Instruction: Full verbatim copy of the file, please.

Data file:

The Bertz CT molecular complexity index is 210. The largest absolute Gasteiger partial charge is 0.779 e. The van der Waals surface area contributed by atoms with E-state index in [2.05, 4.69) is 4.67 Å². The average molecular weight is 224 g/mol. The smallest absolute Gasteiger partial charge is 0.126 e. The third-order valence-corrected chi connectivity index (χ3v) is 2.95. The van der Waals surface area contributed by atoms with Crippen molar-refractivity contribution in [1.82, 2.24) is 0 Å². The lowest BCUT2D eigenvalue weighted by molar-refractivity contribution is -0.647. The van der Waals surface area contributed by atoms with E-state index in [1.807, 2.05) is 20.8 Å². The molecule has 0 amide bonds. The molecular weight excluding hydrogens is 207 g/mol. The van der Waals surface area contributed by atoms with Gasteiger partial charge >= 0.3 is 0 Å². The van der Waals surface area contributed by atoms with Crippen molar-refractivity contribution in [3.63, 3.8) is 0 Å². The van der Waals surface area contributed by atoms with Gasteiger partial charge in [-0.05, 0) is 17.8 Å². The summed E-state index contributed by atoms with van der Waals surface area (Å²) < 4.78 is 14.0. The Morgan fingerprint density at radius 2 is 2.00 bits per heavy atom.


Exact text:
The Bertz CT molecular complexity index is 210. The largest absolute Gasteiger partial charge is 0.779 e. The van der Waals surface area contributed by atoms with E-state index in [2.05, 4.69) is 4.67 Å². The average molecular weight is 224 g/mol. The smallest absolute Gasteiger partial charge is 0.126 e. The third-order valence-corrected chi connectivity index (χ3v) is 2.95. The van der Waals surface area contributed by atoms with Crippen molar-refractivity contribution in [1.82, 2.24) is 0 Å². The lowest BCUT2D eigenvalue weighted by molar-refractivity contribution is -0.647. The van der Waals surface area contributed by atoms with E-state index in [1.807, 2.05) is 20.8 Å². The molecule has 0 amide bonds. The molecular weight excluding hydrogens is 207 g/mol. The van der Waals surface area contributed by atoms with Gasteiger partial charge >= 0.3 is 0 Å². The van der Waals surface area contributed by atoms with Crippen molar-refractivity contribution in [3.63, 3.8) is 0 Å². The van der Waals surface area contributed by atoms with Gasteiger partial charge in [-0.05, 0) is 17.8 Å². The summed E-state index contributed by atoms with van der Waals surface area (Å²) < 4.78 is 14.0. The Morgan fingerprint density at radius 2 is 2.00 bits per heavy atom.